A third aspect of sectarianism, analysed in more detail below, is its reliance on manipulation, on 'winning positions' in a manner familiar in the practice of the ultra-left, rather than on the communist method of winning people through their experience of communist policy and leadership in struggle. This manipulative method has also spilled over into conspiratorial manoeuvre inside the party itself. A turning point was the organised abstentions of a faction at the 1995 congress from voting for candidates for the EC against whom they had expressed no open political criticism.
We have already shown by figures of voting at the EC that it has been split down the middle, especially since 1994, with two opposed positions on a range of key issues. Unity within the leadership of a communist party, because it must rest upon a shared ideology, requires that such divisions be resolved by political discussion: that is, by appeal to the highest body - congress. Any demand for such an appeal was opposed at all stages by the sectarians.
The end result of this process by March 1999 is the very negation of democracy. For example, disciplinary actions against the former general secretary and the secretary of our third largest district have been taken with a vote of nine in one case and 11 in the other - one third of the EC of 30 elected by congress.
Nature of sectarianism
We examine first its sources in the development of the class struggle, and second its opportunist character. The latter explains why sectarianism (left opportunism) parallels right opportunism (reformism or revisionism) in many ways, and may often lead to or even coincide in practice with the latter's policies.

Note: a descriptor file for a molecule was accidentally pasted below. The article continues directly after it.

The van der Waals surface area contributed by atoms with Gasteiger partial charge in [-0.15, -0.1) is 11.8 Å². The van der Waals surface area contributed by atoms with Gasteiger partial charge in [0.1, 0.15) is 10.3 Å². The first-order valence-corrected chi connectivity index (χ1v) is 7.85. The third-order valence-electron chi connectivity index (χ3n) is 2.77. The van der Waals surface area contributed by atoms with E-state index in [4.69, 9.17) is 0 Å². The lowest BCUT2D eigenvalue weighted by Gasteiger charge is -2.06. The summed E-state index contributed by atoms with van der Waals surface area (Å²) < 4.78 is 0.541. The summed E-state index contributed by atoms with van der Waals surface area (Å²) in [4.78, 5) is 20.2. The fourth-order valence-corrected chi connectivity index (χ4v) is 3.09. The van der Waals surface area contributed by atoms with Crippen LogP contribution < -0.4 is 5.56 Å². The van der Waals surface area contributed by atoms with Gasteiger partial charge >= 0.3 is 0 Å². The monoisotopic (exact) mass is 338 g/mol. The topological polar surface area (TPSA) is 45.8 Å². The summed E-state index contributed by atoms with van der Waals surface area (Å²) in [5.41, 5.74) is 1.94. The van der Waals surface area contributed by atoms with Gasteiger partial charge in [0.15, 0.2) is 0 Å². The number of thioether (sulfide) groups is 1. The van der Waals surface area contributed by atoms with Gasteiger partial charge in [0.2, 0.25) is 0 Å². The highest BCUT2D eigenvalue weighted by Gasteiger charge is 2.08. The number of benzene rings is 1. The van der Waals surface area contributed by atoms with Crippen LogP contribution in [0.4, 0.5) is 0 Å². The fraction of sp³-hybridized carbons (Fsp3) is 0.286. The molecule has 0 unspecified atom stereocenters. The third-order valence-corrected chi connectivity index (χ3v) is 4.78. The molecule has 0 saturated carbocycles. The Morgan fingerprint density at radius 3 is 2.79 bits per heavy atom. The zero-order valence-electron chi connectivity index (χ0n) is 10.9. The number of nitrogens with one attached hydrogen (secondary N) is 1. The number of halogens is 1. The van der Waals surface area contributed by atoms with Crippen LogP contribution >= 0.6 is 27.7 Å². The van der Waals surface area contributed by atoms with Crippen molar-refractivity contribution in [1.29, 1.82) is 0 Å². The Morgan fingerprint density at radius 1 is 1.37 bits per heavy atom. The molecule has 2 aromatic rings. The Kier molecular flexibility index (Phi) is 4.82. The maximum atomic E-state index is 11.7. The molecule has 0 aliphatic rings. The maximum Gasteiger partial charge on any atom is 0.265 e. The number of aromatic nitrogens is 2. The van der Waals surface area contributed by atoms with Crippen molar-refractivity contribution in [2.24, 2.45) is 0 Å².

a) Sources: Sectarianism is continuously reborn in the communist movement
i) In the history of communist parties there have always emerged what Lenin called "disorders of infancy". A 'noble proletarian hatred' of imperialism and of its agents within the working class movement, combined with insufficient experience of the complexities of revolutionary struggle, produced the over-simplified and 'revolutionary' sectarian policies of the newly born communist parties, analysed by Lenin in 1920.
This source of sectarianism should diminish as parties mature, both with the growth of experience, and as a result of a conscious internal fight for creative Marxism (against dogmatism). Both aspects of maturing depend crucially upon maintaining democratic discussion as the basis for centralised discipline.
ii) But the working class constantly receives new recruits from those newly threatened by decaying imperialism. They desperately want immediate radical change, but lack the fruits of long experience of the more elementary forms of working class struggle. These sections bring with them into the movement residues of petty-bourgeois individualism and immature and romantic belief in instant solutions.
b) Sectarianism as opportunism of the left
Opportunism is the seeking for and posing of partial and short-term solutions to urgent problems. It arises from the objective possibility of winning partial or short-term gains, even though they lead to losses over the whole field and in the long run. Opportunism has a right and a left form. We have experienced both in the history of our party.
Right opportunism ... reflects the ability of privileged sections of the working class to win gains within imperialism and to generate illusions in their minds from those gains before they have learned from experience the ruling class's use of short-term concessions to divide the whole movement, create conditions for its defeat, and reverse the gains over the longer term.